Four days after Dr. King was assassinated, U.S. Representative John Conyers, Jr. (D-MI), a Congressional Black Caucus (CBC) member, introduced legislation calling for the designation of a national holiday in observance of the birthday of Dr. Martin Luther King, Jr. Rep. Conyers, with help from Rep. Shirley A. Chisholm (D-NY), a fellow CBC member, introduced similar legislation each year for the next 15 years.
CBC members advocated, debated, supported petition drives, participated in demonstrations and sponsored legislation in support of the holiday. The CBC was steadfast in its efforts.
The petition campaigns carried out in communities across the country helped place outside pressure on Congress to act. Nevertheless, the CBC faced opposition from members of the House concerning why Dr. King should be granted a holiday and over the cost of an additional federal holiday.
In 1983, Congressman William D. Ford (D-MI), chairman of the House Post Office and Civil Service Committee, and Rep. Conyers gave their support to Representative Katie B. Hall (D-IN) for chairman of the subcommittee that had primary jurisdiction over the MLK Holiday Bill. That same year, CBC member and freshman Representative Hall introduced the Dr. King Holiday Bill that later became Public Law 98-399. The House of Representatives passed the bill on August 2, 1983 by a vote of 338-90.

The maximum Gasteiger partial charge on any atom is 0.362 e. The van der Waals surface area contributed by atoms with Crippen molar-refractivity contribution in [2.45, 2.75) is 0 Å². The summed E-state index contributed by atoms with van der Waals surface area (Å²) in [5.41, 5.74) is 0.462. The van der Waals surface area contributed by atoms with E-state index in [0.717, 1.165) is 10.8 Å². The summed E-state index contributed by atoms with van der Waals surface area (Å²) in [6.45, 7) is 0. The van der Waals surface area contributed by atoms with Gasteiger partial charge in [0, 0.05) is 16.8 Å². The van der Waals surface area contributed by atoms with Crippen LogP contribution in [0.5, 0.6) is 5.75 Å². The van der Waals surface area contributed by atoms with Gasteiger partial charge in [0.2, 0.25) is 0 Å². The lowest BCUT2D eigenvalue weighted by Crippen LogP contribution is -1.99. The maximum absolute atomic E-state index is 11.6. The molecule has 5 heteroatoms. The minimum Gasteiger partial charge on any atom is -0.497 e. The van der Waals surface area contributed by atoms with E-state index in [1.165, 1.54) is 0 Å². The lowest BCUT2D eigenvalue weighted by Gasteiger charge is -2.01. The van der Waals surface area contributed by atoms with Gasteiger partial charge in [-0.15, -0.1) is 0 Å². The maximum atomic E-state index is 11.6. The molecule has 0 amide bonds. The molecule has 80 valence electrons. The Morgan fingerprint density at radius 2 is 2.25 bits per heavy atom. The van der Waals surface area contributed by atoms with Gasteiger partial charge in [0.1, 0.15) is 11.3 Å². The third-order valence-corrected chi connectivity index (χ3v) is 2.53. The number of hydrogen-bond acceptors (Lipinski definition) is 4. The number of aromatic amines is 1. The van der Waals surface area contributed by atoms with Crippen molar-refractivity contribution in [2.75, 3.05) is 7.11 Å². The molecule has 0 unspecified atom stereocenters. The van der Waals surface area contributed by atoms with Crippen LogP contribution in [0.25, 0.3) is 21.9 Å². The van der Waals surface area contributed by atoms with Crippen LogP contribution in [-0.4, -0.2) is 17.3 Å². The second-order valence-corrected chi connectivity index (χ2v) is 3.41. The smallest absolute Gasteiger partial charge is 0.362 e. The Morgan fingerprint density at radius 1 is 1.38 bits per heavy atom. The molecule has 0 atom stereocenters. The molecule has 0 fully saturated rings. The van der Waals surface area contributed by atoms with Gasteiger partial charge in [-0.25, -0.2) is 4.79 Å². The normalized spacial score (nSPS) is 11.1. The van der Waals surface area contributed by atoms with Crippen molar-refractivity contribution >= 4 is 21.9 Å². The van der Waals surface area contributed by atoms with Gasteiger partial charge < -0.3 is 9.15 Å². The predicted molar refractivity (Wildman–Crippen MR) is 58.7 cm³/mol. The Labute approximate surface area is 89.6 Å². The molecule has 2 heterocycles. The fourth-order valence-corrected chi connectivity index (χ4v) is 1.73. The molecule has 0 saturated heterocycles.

Passage of the bill on the Senate side did not go smoothly. On October 3, 1983, Senator Jesse Helms (R-NC) unleashed a vicious attack on the character of Dr. King, labeling him a Communist. After Sen. Helms had copies of FBI reports on King delivered to all senators, Sen. Daniel Patrick Moynihan (D-NY) took to the floor of the Senate and stomped the documents, labeling them a “packet of filth.” On October 19, 1983, the bill passed the Senate by a vote of 78-22.
On November 3, 1983, President Reagan signed the bill into law. Coretta Scott King, Dr. King’s widow, and members of the CBC observed the signing at the White House.
During the movement to create the King Holiday, the CBC took the legislative role as envoys, sanctioned by the American public, to create this day honoring one of America’s greatest heroes of the 20th century. Together with other outstanding organizations, the CBC led the movement to success, providing an example of its ability to build a coalition to achieve its goal—in this case, the national holiday in memory of the Reverend Martin Luther King, Jr.